We can reduce these external sources of support by intensified diplomatic efforts. We must in particular make clear to the Belgian Government that peaceful reintegration of Katanga is in its own best interests, and we must seek to enlist Belgian Government support in persuading Tshombe to get rid of his white officers and advisers and to negotiate on a reasonable basis. Before the recent UN miscalculation, Belgian Prime Minister Lefevre and Foreign Minister Spaak had recognized the importance of disengaging Belgium from shortsighted colonial nostalgia in the Katanga as the only way to maintain Belgium’s long-range interests in the whole Congo.
Sir Roy Welensky has his own difficulties in the Rhodesian Federation and there is recent evidence that he is worried about our reaction to his activities there. We may therefore be able to deflect his interest from Katanga or at least moderate his support for Katanga separatism.
The British Government has always believed in the desirability of integrating Katanga in an independent Congo. British popular reaction to the recent UN military move was almost violently adverse. However, with the fighting stopped, the Macmillan Government should be able to free itself from the pressures of City and Conservative groups in the UK and the Rhodesias and join with us in trying to bring about a peaceful reunification of the Congo.
B. Adoula is basically prepared to negotiate.
Adoula favors a practical solution provided it does not mean a recognition of Katangan independence. Furthermore he is friendly to the United States, respects our judgment, and has depended on our support.
By marshaling an adequate show of UN military strength, we should be able to demonstrate to Adoula that he is receiving the support necessary to enable him to take a moderate line. This means that he should be prepared to offer Tshombe some measure of autonomy within the framework of a central government structure in which Katangan interests are adequately represented.[Page 237]
4. The United States Should Not Try To Dictate the Terms of a Settlement.
In seeking to establish the conditions essential to a negotiation between Adoula and Tshombe, we must be careful to avoid any effort to dictate the precise form of a Congo-Katanga constitutional deal. What is wrong with the present constitution of the Congo is that it was written by white men and not negotiated among the Congolese themselves to reflect their own conception of their interests. Once we create the conditions for negotiation we must then rely upon the process of “Bantu palaver” to settle the constitutional details.
Almost all the Congolese leaders, including most of those who closely supported Gizenga, favor modifying the unitary form of government inherited from the Belgians. All wish to accord a considerable measure of local autonomy to the main tribal areas. Accordingly, a consensus which would include Tshombe has from the beginning been feasible.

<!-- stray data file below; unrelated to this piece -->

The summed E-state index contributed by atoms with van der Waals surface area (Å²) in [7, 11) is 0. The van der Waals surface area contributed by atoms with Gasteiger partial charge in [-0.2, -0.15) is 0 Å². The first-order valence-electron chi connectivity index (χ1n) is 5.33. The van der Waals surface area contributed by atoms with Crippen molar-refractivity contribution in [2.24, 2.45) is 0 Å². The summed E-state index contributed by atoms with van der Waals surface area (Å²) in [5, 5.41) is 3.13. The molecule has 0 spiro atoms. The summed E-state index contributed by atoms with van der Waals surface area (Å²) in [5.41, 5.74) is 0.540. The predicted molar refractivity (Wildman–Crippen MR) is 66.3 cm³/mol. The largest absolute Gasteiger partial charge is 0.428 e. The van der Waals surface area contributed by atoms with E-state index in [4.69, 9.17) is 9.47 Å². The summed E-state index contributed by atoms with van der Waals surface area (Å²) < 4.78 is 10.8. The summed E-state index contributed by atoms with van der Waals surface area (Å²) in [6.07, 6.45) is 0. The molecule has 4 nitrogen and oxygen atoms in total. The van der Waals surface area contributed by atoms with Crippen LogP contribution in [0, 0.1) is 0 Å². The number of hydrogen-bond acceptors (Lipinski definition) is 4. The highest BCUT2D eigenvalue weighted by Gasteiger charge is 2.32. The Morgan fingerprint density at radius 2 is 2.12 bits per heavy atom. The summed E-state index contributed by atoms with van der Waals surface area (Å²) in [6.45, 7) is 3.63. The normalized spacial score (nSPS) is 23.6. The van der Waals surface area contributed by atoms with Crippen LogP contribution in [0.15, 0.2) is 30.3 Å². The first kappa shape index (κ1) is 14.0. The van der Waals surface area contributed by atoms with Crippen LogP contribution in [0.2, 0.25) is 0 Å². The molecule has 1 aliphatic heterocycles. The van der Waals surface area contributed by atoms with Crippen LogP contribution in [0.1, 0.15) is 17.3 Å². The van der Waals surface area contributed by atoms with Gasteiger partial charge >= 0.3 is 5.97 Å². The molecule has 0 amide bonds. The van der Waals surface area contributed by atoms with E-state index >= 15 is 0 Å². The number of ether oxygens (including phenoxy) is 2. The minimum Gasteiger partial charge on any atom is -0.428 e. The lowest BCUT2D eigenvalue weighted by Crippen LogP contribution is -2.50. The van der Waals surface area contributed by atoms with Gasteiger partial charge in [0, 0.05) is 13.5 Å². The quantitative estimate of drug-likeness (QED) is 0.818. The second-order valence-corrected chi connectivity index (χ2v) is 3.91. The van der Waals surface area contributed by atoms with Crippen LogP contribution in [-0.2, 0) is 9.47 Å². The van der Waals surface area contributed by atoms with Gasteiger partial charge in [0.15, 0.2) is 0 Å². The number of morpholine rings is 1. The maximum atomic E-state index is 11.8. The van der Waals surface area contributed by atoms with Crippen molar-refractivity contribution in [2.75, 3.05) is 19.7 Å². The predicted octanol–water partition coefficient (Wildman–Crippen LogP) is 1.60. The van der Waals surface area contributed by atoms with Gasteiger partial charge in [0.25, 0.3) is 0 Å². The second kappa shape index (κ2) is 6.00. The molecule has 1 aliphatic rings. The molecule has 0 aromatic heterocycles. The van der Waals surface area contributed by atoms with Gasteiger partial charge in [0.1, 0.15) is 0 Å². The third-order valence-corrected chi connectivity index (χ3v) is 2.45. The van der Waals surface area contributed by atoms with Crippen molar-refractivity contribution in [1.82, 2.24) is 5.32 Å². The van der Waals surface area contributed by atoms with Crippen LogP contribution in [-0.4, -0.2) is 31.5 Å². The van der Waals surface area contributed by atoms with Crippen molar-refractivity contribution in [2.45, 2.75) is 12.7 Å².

Given the frame of mind now prevailing in both Congolese groupings, the US could not advocate any particular solution of the constitutional issue without antagonizing one or both sides and depriving us of the possibility of influencing them. The constructive approach would seem to be the pragmatic one: to bring about discussions between Congo and Katanga on specific questions, such as trade, revenue and expenditure sharing, currency, political cooperation, military cooperation and finally organizational questions.
5. The Extent of the Needed UN Military Commitment.
The recent UN intervention failed because it was inadequately prepared. The United Nations had at its command insufficient forces. It could not even deal with the single fighter plane which played a decisive role in immobilizing UN ground forces.
The basic assumption of this paper is that, if the UN with our help concentrates adequate elements of military strength in Léopoldville and in the Congo outside Katanga, it can make such a show of overwhelming strength as to persuade Tshombe without the need to employ that strength for anything other than brief local actions.
Although the evidence suggests otherwise, there is always the possibility that this assumption may be disproved. If this should occur we would face a new set of facts. We are not now recommending that the UN undertake protracted military operations in the Katanga. We can only decide what we should do when we are able to appraise the situation in the light of the facts that then appear. This includes not only the situation in the UN but the situation in Léopoldville.
Our inability to predict future developments precisely should not, however, keep us from doing what needs to be done now.
- Source: Kennedy Library, National Security Files, Congo. Secret. The Department of State copy of this memorandum indicates Ball was the drafter. (Department of State, Central Files, 770G.00/9–2361) A covering memorandum of the same date from Ball to the President states that this memorandum represented the Department of State view of the proper U.S. position in the Katanga crisis. For Ball’s recollection of the Congo problem, see The Past Has Another Pattern: Memoirs, pp. 222–259.↩